Great Lakes nuclear shipment further delayed

Bruce Power has withdrawn its request to U.S. authorities to transport 16 decommissioned nuclear steam generators through the Great Lakes and St. Lawrence Seaway to Sweden for recycling.
Bruce Power has withdrawn its U.S. application to ship spent nuclear steam generators through the Great Lakes to Sweden.

Bruce Power has withdrawn its request to U.S. authorities to transport 16 decommissioned nuclear steam generators through the Great Lakes and St. Lawrence Seaway to Sweden for recycling.

The Ontario private nuclear generating company needs permission from both Canada and the U.S. before proceeding.

The shipments, which would carry 16 school bus-sized, radiation-contaminated steam generators from Tiverton, Ont., through the Great Lakes and across the Atlantic Ocean to Sweden for reprocessing, were approved by the Canadian Nuclear Safety Commission on Feb. 4, but still face stiff opposition.

Bruce spokesman Steve Cannon said no timeline has been set for when Bruce Power might reapply in the United States.

The latest move comes six weeks after Bruce Power said it was delaying its shipping plans so it could consult with critics.

Bruce Power wants to address critics' concerns

Cannon said this proves to First Nations communities that Bruce Power is serious about addressing their concerns.

"Part of it is sign of good faith with the First Nations and Métis," Cannon said. "We want to have those conversations. We want to make sure that they know we're serious."

That's welcome news to one of the plan's fiercest critics, the Mohawk Council of Kahnawake.

The shipments would pass through the St. Lawrence Seaway and Kahnawake territory. Ships pass just a couple of hundred metres from Joe Delaronde's desk at the Mohawk Council office.

Along with Mohawks in Akwasasne and Tyendinaga, Kahnawake Mohawks have led the protest against the shipments.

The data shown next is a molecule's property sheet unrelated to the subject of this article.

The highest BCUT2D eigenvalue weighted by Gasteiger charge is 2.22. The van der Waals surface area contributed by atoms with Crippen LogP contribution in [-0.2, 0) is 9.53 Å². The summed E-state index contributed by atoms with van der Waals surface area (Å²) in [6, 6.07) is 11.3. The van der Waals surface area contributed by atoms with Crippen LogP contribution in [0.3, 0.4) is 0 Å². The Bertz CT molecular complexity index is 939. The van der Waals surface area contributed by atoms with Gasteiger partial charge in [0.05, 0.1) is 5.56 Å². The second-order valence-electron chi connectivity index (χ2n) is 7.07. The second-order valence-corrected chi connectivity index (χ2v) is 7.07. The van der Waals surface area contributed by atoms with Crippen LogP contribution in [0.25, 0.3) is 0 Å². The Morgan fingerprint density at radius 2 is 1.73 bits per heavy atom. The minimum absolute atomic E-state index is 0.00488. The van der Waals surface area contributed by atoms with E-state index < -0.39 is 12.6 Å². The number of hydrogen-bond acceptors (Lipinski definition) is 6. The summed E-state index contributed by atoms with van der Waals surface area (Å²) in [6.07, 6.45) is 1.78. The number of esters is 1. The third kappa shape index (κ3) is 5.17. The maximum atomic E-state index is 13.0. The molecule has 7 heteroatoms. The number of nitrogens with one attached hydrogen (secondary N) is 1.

"They're [Bruce Power] saying after their announcement … they mentioned they're going to be consulting with native groups. But we're wondering why they didn't do that in the first place?" wondered Delaronde.

He believes concern around nuclear waste — following the nuclear accident in Japan — might have prompted Bruce Power's decision.

"Bruce Power didn't count on that happening. No one did. But it is certainly not helping their cause," he said.

Bruce Power said it will take time to meet environmental critics, local municipalities and aboriginal groups to discuss its plan, but Delaronde said Mohawks are skeptical as is the mayor of Sarnia, an Ontario community on the Great Lakes.

"It's a false retreat. All they're doing is reacting to the fact that there has been an uprising in the Great Lakes from so many groups and organizations and they have every intention of pursuing this," said Mike Bradley.

Environmentalists and local governments have also raised concerns about the shipment.

Bruce Power has said that each generator has less than an ounce of radioactive material and would be welded shut to prevent leaks.

The Canadian Nuclear Safety Commission said it believes Bruce Power is qualified to carry out the operation and that its plan will adequately protect the environment and the health and safety of the public. The CNSC called the risk to the public "negligible."

The head of the Canadian Coalition for Nuclear Responsibility believes the crisis in Japan is the reason why Bruce Power is further delaying the shipment.

"I think Fukushima was a wake-up shock to people about the possibility of spills of radioactive material into the environment," said Gordon Edwards.